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A simple plugin to make your XState state machines available on the Vue instance.

NOTE: This plugin uses a Vue event bus, which has been deprecated in Vue 3.x. If you need to use Xstate with Vue 3, you should use the official @xstate/vue package.



This plugin requires XState already installed.

npm install --save xstate

Install the plugin.

npm install --save vue-xstate-plugin

Typical use

Configure an XState machine that you want to pass to your Vue app and export it.

In fetchMachine.js :

import { Machine } from 'xstate';

export const fetchMachine = Machine({
	/* machine config... */

The plugin takes in an array of objects, each containing a config property representing your XState machine and options that you can configure. You can integrate as many machines as you need.

In main.js :

import { VueStateMachine } from 'vue-xstate-plugin';
import { fetchMachine } from './fetchMachine.js';
import { anotherMachine } from './anotherMachine.js';

Vue.use(VueStateMachine, [
		config: fetchMachine,
		logState: true,
		logContext: true,
        persistState: true,
        machineSuffix: ""
		config: anotherMachine,
		persistState: true

The plugin makes your machines available as $machineNameMachine and you can now access them from any Vue component.

The plugin takes care of interpreting and starting the machine.

It exposes the current state, the context (which can be used as a global data store to replace Vuex or other state management libraries) and the send() method. It can also log state and context changes to the console (available in the options), as this makes it easier to debug.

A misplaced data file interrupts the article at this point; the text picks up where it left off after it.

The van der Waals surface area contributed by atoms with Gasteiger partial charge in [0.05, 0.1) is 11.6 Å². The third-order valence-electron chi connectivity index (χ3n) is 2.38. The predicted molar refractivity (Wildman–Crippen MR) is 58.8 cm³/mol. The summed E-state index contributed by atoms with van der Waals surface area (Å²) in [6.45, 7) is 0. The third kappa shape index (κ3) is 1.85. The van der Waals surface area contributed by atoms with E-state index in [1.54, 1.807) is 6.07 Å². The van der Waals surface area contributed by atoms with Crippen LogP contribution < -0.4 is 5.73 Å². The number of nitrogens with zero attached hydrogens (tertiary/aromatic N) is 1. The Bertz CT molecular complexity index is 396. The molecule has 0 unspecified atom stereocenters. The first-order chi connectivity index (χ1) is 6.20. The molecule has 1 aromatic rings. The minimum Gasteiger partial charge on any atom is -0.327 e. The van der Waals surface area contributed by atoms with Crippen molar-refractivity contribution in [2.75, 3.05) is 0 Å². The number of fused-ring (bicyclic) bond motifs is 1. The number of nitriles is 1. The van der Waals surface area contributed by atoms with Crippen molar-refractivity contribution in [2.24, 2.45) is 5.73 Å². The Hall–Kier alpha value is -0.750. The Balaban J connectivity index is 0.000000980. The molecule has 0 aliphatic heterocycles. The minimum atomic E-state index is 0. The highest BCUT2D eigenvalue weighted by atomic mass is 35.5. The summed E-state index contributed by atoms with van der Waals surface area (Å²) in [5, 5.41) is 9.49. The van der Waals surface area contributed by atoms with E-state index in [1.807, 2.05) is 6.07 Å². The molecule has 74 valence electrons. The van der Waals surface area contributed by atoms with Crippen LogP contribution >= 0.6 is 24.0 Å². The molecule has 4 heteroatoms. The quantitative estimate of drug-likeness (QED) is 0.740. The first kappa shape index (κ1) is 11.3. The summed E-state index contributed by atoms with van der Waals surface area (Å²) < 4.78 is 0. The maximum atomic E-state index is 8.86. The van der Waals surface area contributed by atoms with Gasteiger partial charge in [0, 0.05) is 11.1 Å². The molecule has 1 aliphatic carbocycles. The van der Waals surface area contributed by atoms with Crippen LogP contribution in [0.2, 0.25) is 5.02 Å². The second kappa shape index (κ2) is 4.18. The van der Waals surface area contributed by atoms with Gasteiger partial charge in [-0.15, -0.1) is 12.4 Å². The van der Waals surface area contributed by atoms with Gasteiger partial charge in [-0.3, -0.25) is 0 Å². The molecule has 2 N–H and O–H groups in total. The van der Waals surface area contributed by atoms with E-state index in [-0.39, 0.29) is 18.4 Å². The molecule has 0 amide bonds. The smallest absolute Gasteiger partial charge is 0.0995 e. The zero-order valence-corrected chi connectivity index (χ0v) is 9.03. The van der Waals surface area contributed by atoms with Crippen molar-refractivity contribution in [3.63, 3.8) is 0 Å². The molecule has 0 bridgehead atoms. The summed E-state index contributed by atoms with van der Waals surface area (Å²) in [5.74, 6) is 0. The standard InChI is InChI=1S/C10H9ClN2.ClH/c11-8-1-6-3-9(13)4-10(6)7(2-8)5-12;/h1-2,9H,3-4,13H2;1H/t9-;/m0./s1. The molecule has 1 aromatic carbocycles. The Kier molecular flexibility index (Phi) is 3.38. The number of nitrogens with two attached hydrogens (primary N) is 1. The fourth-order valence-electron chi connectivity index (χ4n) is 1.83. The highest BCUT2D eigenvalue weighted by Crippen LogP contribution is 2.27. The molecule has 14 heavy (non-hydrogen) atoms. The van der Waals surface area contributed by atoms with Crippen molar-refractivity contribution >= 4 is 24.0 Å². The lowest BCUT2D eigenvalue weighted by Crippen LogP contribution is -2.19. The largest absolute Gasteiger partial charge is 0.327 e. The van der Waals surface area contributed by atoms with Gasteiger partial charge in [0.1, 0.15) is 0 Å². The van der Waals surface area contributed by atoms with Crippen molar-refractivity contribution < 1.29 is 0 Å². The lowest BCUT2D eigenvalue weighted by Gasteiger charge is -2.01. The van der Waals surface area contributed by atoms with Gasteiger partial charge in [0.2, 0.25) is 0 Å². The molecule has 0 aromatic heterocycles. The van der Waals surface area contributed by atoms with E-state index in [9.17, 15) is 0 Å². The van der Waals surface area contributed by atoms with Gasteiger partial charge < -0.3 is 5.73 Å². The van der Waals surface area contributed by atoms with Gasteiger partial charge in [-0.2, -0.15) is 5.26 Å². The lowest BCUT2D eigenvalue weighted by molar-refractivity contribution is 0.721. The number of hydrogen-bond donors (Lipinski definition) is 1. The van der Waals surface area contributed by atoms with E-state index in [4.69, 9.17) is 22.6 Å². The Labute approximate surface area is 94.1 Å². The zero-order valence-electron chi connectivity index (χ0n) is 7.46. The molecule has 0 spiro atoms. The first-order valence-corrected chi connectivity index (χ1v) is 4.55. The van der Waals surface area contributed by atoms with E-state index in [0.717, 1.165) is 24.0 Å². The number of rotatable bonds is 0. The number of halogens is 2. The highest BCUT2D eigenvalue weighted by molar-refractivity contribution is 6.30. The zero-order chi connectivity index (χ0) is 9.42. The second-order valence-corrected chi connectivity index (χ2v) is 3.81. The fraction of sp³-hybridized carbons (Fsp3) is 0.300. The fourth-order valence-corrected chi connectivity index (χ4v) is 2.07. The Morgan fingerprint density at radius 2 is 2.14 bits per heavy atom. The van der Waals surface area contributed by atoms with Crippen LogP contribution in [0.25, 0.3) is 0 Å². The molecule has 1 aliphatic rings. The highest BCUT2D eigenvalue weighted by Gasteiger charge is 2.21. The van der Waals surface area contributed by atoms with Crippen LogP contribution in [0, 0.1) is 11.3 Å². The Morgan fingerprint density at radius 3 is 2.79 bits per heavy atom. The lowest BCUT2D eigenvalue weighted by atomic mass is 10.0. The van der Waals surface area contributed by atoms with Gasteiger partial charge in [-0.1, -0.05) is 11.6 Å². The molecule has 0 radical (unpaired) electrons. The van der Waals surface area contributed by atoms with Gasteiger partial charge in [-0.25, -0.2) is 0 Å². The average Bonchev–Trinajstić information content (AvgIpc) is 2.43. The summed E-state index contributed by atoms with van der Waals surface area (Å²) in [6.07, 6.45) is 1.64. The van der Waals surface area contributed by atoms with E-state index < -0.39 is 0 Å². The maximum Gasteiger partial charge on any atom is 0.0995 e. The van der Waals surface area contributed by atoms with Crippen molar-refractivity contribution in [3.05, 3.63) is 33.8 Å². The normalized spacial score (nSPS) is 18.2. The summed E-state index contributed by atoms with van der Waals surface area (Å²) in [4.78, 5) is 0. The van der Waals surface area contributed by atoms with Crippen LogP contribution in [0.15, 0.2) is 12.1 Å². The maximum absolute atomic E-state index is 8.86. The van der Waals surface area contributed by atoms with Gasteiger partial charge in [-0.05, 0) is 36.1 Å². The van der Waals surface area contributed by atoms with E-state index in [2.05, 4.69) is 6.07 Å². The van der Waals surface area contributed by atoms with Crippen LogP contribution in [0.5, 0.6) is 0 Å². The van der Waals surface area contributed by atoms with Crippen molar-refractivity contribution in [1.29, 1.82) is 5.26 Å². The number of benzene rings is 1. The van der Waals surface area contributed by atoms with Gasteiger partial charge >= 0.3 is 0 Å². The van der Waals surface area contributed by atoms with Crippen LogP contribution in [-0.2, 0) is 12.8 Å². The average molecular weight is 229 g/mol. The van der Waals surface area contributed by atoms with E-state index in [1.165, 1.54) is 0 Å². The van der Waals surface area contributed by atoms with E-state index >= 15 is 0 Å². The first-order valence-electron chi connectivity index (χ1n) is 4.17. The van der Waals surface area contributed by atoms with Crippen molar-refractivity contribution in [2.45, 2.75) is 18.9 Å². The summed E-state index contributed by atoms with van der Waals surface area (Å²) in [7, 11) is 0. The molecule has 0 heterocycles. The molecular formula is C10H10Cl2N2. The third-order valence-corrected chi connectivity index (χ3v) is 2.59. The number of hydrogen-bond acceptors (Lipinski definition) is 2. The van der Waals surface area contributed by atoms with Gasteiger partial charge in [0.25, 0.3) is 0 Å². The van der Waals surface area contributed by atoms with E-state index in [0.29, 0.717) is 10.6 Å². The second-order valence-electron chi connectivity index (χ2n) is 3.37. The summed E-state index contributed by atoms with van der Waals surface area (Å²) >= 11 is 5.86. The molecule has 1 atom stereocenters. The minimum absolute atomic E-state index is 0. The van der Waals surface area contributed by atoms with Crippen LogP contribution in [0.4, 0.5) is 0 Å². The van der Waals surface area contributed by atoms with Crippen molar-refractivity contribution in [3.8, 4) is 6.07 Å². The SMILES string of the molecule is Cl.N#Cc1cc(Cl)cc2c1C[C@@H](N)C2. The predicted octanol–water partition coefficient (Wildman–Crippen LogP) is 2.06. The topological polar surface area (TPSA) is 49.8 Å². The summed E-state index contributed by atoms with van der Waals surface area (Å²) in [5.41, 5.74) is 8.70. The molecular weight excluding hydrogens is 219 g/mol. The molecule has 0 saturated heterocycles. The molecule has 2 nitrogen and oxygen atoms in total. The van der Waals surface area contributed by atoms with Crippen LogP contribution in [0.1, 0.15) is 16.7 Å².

In order for your component to receive and react to a machine state or context change, you should put these in computed properties.

In app.vue (or any Vue single-file component) :

    <button @click="onFetch" v-if="!fetchState.matches('fetching')">
    <p>{{ fetchContext.fetchResult }}</p>

export default {
    computed: {
        fetchState() {
            return this.$fetchMachine.current;
        fetchContext() {
            return this.$fetchMachine.context;
    methods: {
        onFetch() {
            this.$fetchMachine.send({type: 'FETCH'});

You can now configure a machine with all the features that XState provides and use it as a reactive global store to manage your data and the state of your Vue app.


  • logState - Boolean (default: false): when true, outputs the new state value to the console on every state change (disabled in production);
  • logContext - Boolean (default: false): when true, outputs the updated context to the console on every state change (disabled in production);
  • persistState - Boolean (default: false): when true, stores the current state of the machine in localStorage (if available) and retrieves it from there on subsequent page loads.
  • machineSuffix - String (default: "Machine"): string appended to imported machine ID for reference in Vue app. For example, if you imported a machine with an ID of "fetch" you would access it as $fetchMachine (as seen in the above examples). If you passsed in "CoolMachine" to the machineSuffix config option you would access it as $fetchCoolMachine.

Usage with Nuxt.js

If Nuxt is used in SPA mode, nothing different needs to be done, just follow the usual way of integrating 3rd party plugins in a Nuxt app.

If Nuxt is used in Universal mode, the plugin needs to be transpiled. In your nuxt.config.js file, add 'vue-xstate-plugin' to the transpile option. Create a plugin (for example, 'xstate.js' inside the plugins folder ), add the code from the main.js file example and register the plugin in the nuxt.config.js file. Make sure to specify that it should only run in the client side. The machine will be available after the application has mounted.

Example: nuxt.config.js:

export default {
    plugins: [
        { src: '~/plugins/xstate.js', mode: 'client' }


Any contributions to make this plugin better and more extensive are welcome, just submit a pull request.


A simple plugin to make your XState state machines available in your Vue app.






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